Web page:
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In Tony and Susan Alamo Foundation v. Secretary of Labor, 471 U.S. 290 (1985), the Supreme Court unanimously ruled that “minimum wage, overtime, and recordkeeping requirements of the Fair Labor Standards Act” (FLSA) applied to workers “engaged in the commercial activities of a religious foundation” even if they did not consider themselves to be employees. It also ruled that these requirements did not violate the religion clauses of the First Amendment. Tony Alamo is pictured in this 1982 photo. (AP Photo/JK, used with permission from the Associated Press)

In Tony and Susan Alamo Foundation v. Secretary of Labor, 471 U.S. 290 (1985), the Supreme Court unanimously ruled that “minimum wage, overtime, and recordkeeping requirements of the Fair Labor Standards Act” (FLSA) applied to workers “engaged in the commercial activities of a religious foundation” even if they did not consider themselves to be employees. It also ruled that these requirements did not violate the religion clauses of the First Amendment.

 

Court ruled that religious organizations weren’t exempt from labor laws

 

In the opinion for the Court, Justice Byron R. White recognized the Alamo Foundation’s classification as a “nonprofit religious organization” and noted that the individuals who worked in its commercial businesses were not given cash salaries. Instead, the foundation provided for their food, clothing, shelter, and other needs. These activities represented “ordinary commercial activities” that competed “with other commercial businesses.” In those circumstances, the economic reality test indicated that the workers were “employees,” regardless of what they considered themselves to be. White ruled that Congress had not intended to exempt such employees from the FLSA.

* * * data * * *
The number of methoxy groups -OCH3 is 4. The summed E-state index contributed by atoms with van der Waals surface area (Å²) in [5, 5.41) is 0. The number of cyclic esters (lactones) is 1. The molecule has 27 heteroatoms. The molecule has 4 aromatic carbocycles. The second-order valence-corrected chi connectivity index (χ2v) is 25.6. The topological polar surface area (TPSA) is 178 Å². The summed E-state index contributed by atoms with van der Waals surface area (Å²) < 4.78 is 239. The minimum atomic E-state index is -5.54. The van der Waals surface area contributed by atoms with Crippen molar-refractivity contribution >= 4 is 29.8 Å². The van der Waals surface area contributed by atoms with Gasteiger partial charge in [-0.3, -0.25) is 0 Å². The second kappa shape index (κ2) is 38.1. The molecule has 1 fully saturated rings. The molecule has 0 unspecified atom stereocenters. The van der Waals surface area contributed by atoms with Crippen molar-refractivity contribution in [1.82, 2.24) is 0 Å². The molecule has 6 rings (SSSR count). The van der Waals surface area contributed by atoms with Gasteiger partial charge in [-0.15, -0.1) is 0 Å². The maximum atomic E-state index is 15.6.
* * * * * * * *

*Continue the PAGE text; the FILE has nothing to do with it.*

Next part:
Court said First Amendment did not require exemption from regulation for religious organizations

 

The foundation insisted that its businesses were “infused with a religious purpose,” but White credited the findings of the lower courts that the specific enterprises in question were commercial in nature and that they competed with other commercial businesses. White did not believe the free exercise clause required exemption for such entities from governmental regulation unless it burdens their free exercise rights. Subjecting employees to the FLSA did not require that the foundation give them cash wages. Although recordkeeping requirements were not insignificant, they applied only to commercial activities conducted for a business purpose and could be met through “routine and factual inquiries.” This decision is consistent with others, including Jimmy Swaggart Ministries v. Board of Equalization of California (1990), subjecting the commercial activities of religious entities to nondiscriminatory taxation.

 

John Vile is a professor of political science and dean of the Honors College at Middle Tennessee State University. He is co-editor of the Encyclopedia of the First Amendment. This article was originally published in 2009.

 

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